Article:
Folks know 14-year-old Clare isn’t normal, even for a tomboy. She runs too much, talks too little, carries a gun too often, and holds a grudge forever. Only her papa’s job at the bank keeps gossip quiet. It’s unwise to risk the cold anger of the man who knows everyone’s secrets.

Clare feels prepared for everything from fire, to flood, to what her momma calls demon attacks. When her neighbor Esther kisses her, though, Clare has no ready script. Maybe she could write one, given time she doesn’t have. At the moment of that first kiss, Esther’s mom is bleeding out from a gunshot wound.

Clare can read the signs everyone else is determined to ignore. A murder was only the beginning. Esther needs protection, whether she wants it or not, and Clare won’t abandon her friend just because things are hard.

Maybe one day she’ll be forgiven for doing what’s needed.

Enjoy an Excerpt

I was watching the sunlight coming through the clerestory— with the attic gone, its windows got a fancier name—creeping ever closer to the edge of the oriental when the doorbell rang.

I peeped through the hole and opened the door for Esther. Papa had said I couldn’t leave, but he hadn’t forbidden me company. She came in without even a howdy, which is what best friends can do, I guess.

She started crying hard and pulling heavy on my neck and blubbering up her words. Finally I figured out she was saying “She’s dead,” over and over.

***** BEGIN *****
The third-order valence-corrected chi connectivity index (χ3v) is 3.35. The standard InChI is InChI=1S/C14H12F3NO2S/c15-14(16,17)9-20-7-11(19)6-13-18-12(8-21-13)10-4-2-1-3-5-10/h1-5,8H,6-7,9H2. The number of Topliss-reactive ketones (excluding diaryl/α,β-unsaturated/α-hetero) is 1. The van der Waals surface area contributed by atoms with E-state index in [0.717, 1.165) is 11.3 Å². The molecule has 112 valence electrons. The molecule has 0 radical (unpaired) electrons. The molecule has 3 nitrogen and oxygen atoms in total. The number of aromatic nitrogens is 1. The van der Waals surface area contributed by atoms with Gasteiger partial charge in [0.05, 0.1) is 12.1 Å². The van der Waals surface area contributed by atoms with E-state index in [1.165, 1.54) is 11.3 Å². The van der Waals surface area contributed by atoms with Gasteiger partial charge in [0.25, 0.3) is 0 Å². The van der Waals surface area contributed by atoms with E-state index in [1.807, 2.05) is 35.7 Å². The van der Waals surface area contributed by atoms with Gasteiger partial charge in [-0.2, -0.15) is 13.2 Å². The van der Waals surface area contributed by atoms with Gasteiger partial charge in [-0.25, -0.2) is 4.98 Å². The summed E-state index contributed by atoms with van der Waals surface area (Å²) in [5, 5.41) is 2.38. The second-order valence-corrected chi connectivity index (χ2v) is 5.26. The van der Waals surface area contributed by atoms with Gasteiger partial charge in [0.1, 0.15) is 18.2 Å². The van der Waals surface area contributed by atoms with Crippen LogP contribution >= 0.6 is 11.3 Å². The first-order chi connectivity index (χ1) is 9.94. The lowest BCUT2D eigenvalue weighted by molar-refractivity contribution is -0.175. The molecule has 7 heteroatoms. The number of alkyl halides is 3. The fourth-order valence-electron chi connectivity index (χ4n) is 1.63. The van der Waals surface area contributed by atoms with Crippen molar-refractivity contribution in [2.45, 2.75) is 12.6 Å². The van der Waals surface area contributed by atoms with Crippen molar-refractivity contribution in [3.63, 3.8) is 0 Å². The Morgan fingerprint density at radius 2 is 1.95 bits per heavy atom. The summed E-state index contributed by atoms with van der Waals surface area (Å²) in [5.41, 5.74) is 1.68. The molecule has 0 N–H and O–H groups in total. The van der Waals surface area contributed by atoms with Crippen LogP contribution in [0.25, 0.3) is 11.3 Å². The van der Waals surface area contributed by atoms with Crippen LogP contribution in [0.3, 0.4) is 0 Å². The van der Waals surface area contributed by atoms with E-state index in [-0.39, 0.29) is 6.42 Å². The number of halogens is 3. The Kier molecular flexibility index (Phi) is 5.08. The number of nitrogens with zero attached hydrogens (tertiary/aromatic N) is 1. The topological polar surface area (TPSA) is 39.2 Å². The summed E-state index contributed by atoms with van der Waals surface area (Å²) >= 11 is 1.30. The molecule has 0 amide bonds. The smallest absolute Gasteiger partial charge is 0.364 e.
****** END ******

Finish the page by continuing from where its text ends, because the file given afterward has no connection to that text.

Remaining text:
Esther just wanted to cry a bit and not talk, so we went back to my bedroom. I pulled back the covers and let her crawl in, and then I covered her up and sat on the bed. The canopy was making the light hazy, and I could see the sunbeam traced in dust. Momma didn’t approve of dust, so I should probably clean it up before she got back, but I hoped she’d understand that your friends are more important.

Cleanliness might be next to Godliness, but people must matter at least a bit.

Esther calmed down after a while, except for the occasional sniffle.

“My mom died yesterday.”

I was the world’s worst friend. I had been so relieved momma was okay that I hadn’t even checked on Esther. Me being upset made her cry again, and we went back and forth like that for a long time.

About the Author: Chad Musick grew up in Utah, California, Washington, Texas, and (most of all) Alaska. He fell in love in California and then moved with his family to Japan, where he’s found happiness. He earned a PhD in Mathematical Science but loves art and science equally.

Despite a tendency for electronic devices to burst into flame after Chad handles them, he persists in working in various technical and technology-related roles.

Chad makes no secret of being epileptic, autistic, and arthritic, facts that inform how he approaches both science and the arts.

Twitter | Website | Goodreads

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  1. Thanks for hosting!

  2. When I read a book review, I always like to learn about the author.

  3. Debbie P says

    This sounds like a really good book!

  4. Sounds like a very interesting book.